Cook Group are true specialists when it comes to designing and installing ground gas membranes. We can help with anything from a CS1 site up to CS7. The NHBC classifications for house building sites are also known as Amber 1, Amber 2 and Red. Confusing? It can be! The solution is simple, contact us for simple easy to understand non bias advice.
What are Ground Gases?
The term ground gas basically means a hazardous gas that is generated below ground, the most common ground gases that can affect us in buildings are methane, carbon dioxide and VOC’s (Volatile Organic Compounds).
There are of course thousands of other ground gases that can cause problems too such as nitrogen, benzene, toluene, sulphur dioxide, chlorobenzene, vinyl chloride, carbon disulphide, trichloroethene, hydrogen, tetrachloroethene, tetrachloromethane, xylene, hydrogen cyanide, methyl mercury, 2-butoxy ethanol, arsenic, 1,1-dichloroethane, methanal, furan, ammonia, dichlorodifluoromethane, 1,2-dichloroethene to name just a few!
Radon is also a ground gas which we talk about in more detail in our separate section – HERE.
Ground gases form in the pores and voids within soil and are much more prevalent on brownfield sites, a brownfield site is basically land that has previously been used for industrial purposes or commercial use.
This land may be contaminated by low levels of hazardous waste or pollution. When this land is built on for domestic or new commercial buildings it is possible that ground gases could rise into these new buildings and if the concentrations of these gases rise to significant levels could cause health issues to the occupants.
Ground gases can also form from old mine workings or even naturally with certain soil types such as peaty soils.
Land fill sites
Former landfill sites are also some of the major culprits for ground gas problems with surrounding properties, particularly those that were in use after the 1960’s. The reason is simple! Landfill sites are exactly what the name suggests, land usually former quarries and mine workings that have been filled with a mixture of household and industrial waste and then covered over. Over time this waste begins to break down and begins to decompose, some of the by products of this process are gases, the type of ground gas from a landfill site depends a lot on what was put in it originally.
How do you test for ground gases?
First of all you have to determine whether there is a problem in the first place, for instance if you have an area of land that is just going to be landscaped and not built on then the majority of naturally ocurring ground gases simply won’t cause any issues that requires any remediation work at all and consequently you won’t bother carrying out the necessary testing.
If you are building houses or commercial units, a business park etc then of course it can be a completely different ball game!
Testing of the ground is mandatory and this is carried out long before the contractors turn up on site.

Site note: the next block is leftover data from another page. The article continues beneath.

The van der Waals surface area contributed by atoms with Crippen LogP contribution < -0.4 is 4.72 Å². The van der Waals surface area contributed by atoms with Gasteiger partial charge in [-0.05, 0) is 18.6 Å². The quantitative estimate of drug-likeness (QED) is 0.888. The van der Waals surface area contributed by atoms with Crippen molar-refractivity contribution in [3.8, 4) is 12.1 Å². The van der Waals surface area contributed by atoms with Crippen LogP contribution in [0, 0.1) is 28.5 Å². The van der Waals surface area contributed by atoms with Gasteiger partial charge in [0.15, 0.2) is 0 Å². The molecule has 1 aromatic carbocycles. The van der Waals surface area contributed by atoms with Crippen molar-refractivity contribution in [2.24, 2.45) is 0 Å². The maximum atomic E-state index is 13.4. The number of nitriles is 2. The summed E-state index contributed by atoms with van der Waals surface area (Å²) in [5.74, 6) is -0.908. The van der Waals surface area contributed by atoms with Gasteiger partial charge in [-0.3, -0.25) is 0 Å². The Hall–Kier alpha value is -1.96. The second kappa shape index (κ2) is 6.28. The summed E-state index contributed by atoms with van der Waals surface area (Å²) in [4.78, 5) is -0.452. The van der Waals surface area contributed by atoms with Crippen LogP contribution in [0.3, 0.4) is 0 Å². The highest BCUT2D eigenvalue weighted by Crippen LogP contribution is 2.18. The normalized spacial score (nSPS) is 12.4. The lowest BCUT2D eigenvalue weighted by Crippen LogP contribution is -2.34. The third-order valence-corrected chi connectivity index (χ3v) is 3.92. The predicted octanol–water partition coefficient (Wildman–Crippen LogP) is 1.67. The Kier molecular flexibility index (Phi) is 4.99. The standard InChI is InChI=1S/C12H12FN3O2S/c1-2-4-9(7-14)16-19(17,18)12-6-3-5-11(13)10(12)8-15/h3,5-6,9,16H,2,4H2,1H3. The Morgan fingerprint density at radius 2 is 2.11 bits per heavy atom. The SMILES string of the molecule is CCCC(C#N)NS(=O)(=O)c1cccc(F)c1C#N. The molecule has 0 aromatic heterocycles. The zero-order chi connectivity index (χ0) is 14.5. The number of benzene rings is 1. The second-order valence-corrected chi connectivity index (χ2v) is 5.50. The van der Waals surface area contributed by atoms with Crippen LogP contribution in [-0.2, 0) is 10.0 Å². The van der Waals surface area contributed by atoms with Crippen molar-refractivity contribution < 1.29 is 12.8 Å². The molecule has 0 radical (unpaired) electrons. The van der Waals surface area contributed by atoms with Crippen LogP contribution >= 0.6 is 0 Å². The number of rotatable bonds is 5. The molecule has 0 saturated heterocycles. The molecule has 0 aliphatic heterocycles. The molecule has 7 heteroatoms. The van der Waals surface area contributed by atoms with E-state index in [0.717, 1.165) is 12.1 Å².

There are many standards and much guidence written on this subject, but the principle British standard is BS 8576 : 2013. Guidance on investigations for ground gas – Permanent gases and Volatile Organic Compounds (VOCs).
There is also CIRIA C735: Good Practice on the testing and verification of protection systems for buildings against hazardous ground gases July 2014
These standards do not cover Radon, this gas has its own seperate standards / guidance.
The primary way that testing is carried out is that holes are drilled into the ground, pipes inserted, monitoring equipment installed and the information from the equipment is recorded over a period of months. The depth, amount of holes and frequency of monitoring is dependant on the site and its previous uses, for instance an untouched green field site is less likely to be subjected to intensive testing compared to a former petro chemical factory site that is adjacent to a landfill site!
This brief statement simplifies a very difficult and extremely technical task that is carried out on sites all over the UK!
How do you protect a structure against ground gases?
The measures required to protect a building against the effects of ground gases can be very complex, which is why there is so much legislation about the subject. A breif overview is as follows.
First of all it starts with analysing all the data from your testing and bore holes, once you have collated all this information you carry out a risk assessment.
This determines the risk or liklihood of ground gases getting into a structure and that will determine what needs to be done to give the best protection to that building and these might include.
Design the problem out! This might seem like a simple answer, as an example if you have a multi storey block of flats with a large open and well ventilated basement car park, does it really need a gas membrane installing?
If you build a new supermarket for instance the car park could be much bigger than the actual shop, if that car park is covered in tarmac and concrete this could easily force ground gases towards the structure, altering the landscaping, creating ventilation channels from the ground could reduce the problems for the actual structure.
These are basically high capacity fans that are usually installed in conjunction with ground gas membranes to ventilate sub floor voids (the space between the ground and the underside of a ground floor). The fans are basically designed to give regular and consistant air changes to the voids.
The installation of a ground gas membrane to a structure whether it is a domestic dwelling, shop unit, school or a commercial unit such as a factory is one the easiest ways to make the property more resistant to ground gases.
The relevent standard for the installation of ground gas membranes is BS 8485:2015+A1:2019 Code of practice for the design of protective measures for methane and carbon dioxide ground gases for new buildings.